There are issues...
ISPs should not really know what data is streaming into their portion of the network or where it originates. What is being communicated is none of the business of the carrier be they carrying postal mail or transmitting video. In this respect there is a net neutrality issue because in order to charge someone like NetFlix an ISP would have to be prying into private communications.
Ultimately, the users of the network should pay for the network. Both the customer downloading content and the provider (such as NetFlix) streaming the content are 'users'. They should both pay to send or receive whatever they are sending or receiving to the backbone. They are 'peers' in this sense. NetFlix pays their bandwidth providers to push data up to the backbone and their customers pay *their* bandwidth providers to pull the bandwidth down from the backbone.
It makes little sense for the same traffic to be constantly traversing the network. It *should* be cached as a matter of course. However, if NetFlix must encrypt streams for each individual recipient, it will not actually be the same data that is being sent.
If a company like NetFlix is abusing the network by forcing the same enormous volumes across the network over and over, they should be made to bear some financial cost associated with any malfeasance such as refusing to allow caching. Until they bear the cost of some of the inefficiencies they introduce, they will have little incentive to correct their behavior. That being said, we should err on the side of maximizing neutrality with respect to sender/receiver and the nature of the data being moved.
It seems to me that we come to problems like this because bandwidth is limited and much of that limitation is an enforced artificial scarcity to support the old-fashioned revenue models of the communications cartels. Where I live, Bell Canada still charges the unwary as much as $0.91 per minute for a long distance call within the province. [http://www.bell.ca/Home_phone/Long_distance_rates]. Even with our semi-crippled network infrastructure that is better than a 100000 per cent mark up; pretty good if you can get it.
We are still treating EM spectrum, cable and telephone lines as if what they are carrying is pinned to how it is being carried. This has carved up bandwidth inefficiently and resulted in a lack of competition among the different modes of transport. Both result in higher costs for bandwidth.
We need to get everyone on board to create enormous transparent backbone networks that are essentially public assets that are essentially free to use and to remove regulations artificially propping up differences between transport that no longer apply. We also need to have a conversation guided by people we trust. There is much confusion about all this and it is because the waters have been muddied by people who simply don't understand the network attempting to work against disinformation being supplied by ones who do understand it but have a vested interest in the confusion allowing them to stifle competition and charge more for things than they are worth.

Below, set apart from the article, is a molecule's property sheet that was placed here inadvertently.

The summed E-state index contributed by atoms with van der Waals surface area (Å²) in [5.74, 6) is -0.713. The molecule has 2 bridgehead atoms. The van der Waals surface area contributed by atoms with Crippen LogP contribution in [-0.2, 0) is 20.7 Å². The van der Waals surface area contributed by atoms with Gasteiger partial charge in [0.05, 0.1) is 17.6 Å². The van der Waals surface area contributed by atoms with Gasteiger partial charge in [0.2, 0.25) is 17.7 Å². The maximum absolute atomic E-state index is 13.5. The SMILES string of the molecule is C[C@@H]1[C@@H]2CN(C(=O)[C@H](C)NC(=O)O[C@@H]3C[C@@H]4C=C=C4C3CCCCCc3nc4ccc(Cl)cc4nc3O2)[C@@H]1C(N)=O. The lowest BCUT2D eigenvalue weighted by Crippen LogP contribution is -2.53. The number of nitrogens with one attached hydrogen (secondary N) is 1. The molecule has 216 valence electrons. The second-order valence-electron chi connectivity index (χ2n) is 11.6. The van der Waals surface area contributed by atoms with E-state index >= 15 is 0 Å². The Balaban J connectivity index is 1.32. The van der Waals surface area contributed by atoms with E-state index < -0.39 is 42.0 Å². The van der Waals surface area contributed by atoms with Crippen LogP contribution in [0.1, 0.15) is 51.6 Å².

The confusion sown by both the genuinely confused and the network cartels means that we can never have a sensible conversation about prioritizing bandwidth. Some things, such as real-time responses to timing signals, keystrokes, etc require low latency. Some things, such as voice communications, require QOS so that there are no interruptions sufficiently long to interrupt communication. Some things require lots of bandwidth, some require very little. Some traffic, such as text messages require very little in terms of quality. EMail does not suffer much if there are longish delays in moving things about or constrained bandwidth. Real-time video conferencing across state lines requires fairly snappy response times and potentially lots of uninterrupted bandwidth. The value of different qualities of bandwidth differ. In order to maximize the economic efficiency of network investment, we need to be able to set different tariffs for bandwidth of differing value. Unfortunately, we cannot trust any of the incumbent network providers not to abuse such a thing and we cannot trust the system overall to protect the disadvantaged from being pushed out into a second class slow lane.
The ideal would be to have nothing but ultra-low latency and essentially unlimited, uninterrupted bandwidth. That is, the ideal would be if there was only one single quality of bandwidth that was adequate for all needs. That is not likely to happen on a real network for the foreseeable future and hence we need to be realistic about how we charge for different types of bandwidth.
There is much that requires improvement on our global network. I don't think that the status quo of ridiculous confusion is ultimately helping anybody. It certainly is not maximizing the greatest good.